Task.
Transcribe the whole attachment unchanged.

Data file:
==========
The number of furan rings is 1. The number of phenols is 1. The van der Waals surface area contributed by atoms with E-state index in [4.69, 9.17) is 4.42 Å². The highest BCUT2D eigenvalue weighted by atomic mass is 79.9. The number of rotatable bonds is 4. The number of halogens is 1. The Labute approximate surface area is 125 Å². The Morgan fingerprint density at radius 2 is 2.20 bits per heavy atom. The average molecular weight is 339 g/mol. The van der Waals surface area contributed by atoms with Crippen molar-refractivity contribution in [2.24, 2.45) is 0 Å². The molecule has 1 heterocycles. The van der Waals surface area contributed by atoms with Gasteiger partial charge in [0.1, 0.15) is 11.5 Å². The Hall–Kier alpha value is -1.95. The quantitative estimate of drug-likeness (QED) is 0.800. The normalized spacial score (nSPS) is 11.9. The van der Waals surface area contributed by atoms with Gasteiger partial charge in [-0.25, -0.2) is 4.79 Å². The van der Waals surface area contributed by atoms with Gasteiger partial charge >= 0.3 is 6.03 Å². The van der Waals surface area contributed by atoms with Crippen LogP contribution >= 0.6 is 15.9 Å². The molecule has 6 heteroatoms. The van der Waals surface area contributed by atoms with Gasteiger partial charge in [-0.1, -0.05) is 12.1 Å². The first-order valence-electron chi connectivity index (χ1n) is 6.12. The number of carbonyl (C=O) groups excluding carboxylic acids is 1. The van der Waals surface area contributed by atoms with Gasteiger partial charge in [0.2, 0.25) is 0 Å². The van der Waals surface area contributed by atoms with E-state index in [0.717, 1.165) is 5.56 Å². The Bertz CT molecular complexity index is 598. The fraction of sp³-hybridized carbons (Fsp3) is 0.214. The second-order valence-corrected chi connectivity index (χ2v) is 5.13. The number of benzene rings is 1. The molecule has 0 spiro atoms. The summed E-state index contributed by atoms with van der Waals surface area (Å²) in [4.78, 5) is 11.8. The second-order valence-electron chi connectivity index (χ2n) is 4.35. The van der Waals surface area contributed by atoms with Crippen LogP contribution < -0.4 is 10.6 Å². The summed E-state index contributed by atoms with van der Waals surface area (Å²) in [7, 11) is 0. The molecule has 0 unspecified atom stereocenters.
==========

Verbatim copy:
The number of furan rings is 1. The number of phenols is 1. The van der Waals surface area contributed by atoms with E-state index in [4.69, 9.17) is 4.42 Å². The highest BCUT2D eigenvalue weighted by atomic mass is 79.9. The number of rotatable bonds is 4. The number of halogens is 1. The Labute approximate surface area is 125 Å². The Morgan fingerprint density at radius 2 is 2.20 bits per heavy atom. The average molecular weight is 339 g/mol. The van der Waals surface area contributed by atoms with Crippen molar-refractivity contribution in [2.24, 2.45) is 0 Å². The molecule has 1 heterocycles. The van der Waals surface area contributed by atoms with Gasteiger partial charge in [0.1, 0.15) is 11.5 Å². The Hall–Kier alpha value is -1.95. The quantitative estimate of drug-likeness (QED) is 0.800. The normalized spacial score (nSPS) is 11.9. The van der Waals surface area contributed by atoms with Gasteiger partial charge in [-0.25, -0.2) is 4.79 Å². The van der Waals surface area contributed by atoms with Gasteiger partial charge >= 0.3 is 6.03 Å². The van der Waals surface area contributed by atoms with Crippen LogP contribution >= 0.6 is 15.9 Å². The molecule has 6 heteroatoms. The van der Waals surface area contributed by atoms with Gasteiger partial charge in [-0.1, -0.05) is 12.1 Å². The first-order valence-electron chi connectivity index (χ1n) is 6.12. The number of carbonyl (C=O) groups excluding carboxylic acids is 1. The van der Waals surface area contributed by atoms with Gasteiger partial charge in [0.2, 0.25) is 0 Å². The van der Waals surface area contributed by atoms with E-state index in [0.717, 1.165) is 5.56 Å². The Bertz CT molecular complexity index is 598. The fraction of sp³-hybridized carbons (Fsp3) is 0.214. The second-order valence-corrected chi connectivity index (χ2v) is 5.13. The number of benzene rings is 1. The molecule has 0 spiro atoms. The summed E-state index contributed by atoms with van der Waals surface area (Å²) in [4.78, 5) is 11.8. The second-order valence-electron chi connectivity index (χ2n) is 4.35. The van der Waals surface area contributed by atoms with Crippen LogP contribution < -0.4 is 10.6 Å². The summed E-state index contributed by atoms with van der Waals surface area (Å²) in [7, 11) is 0. The molecule has 0 unspecified atom stereocenters.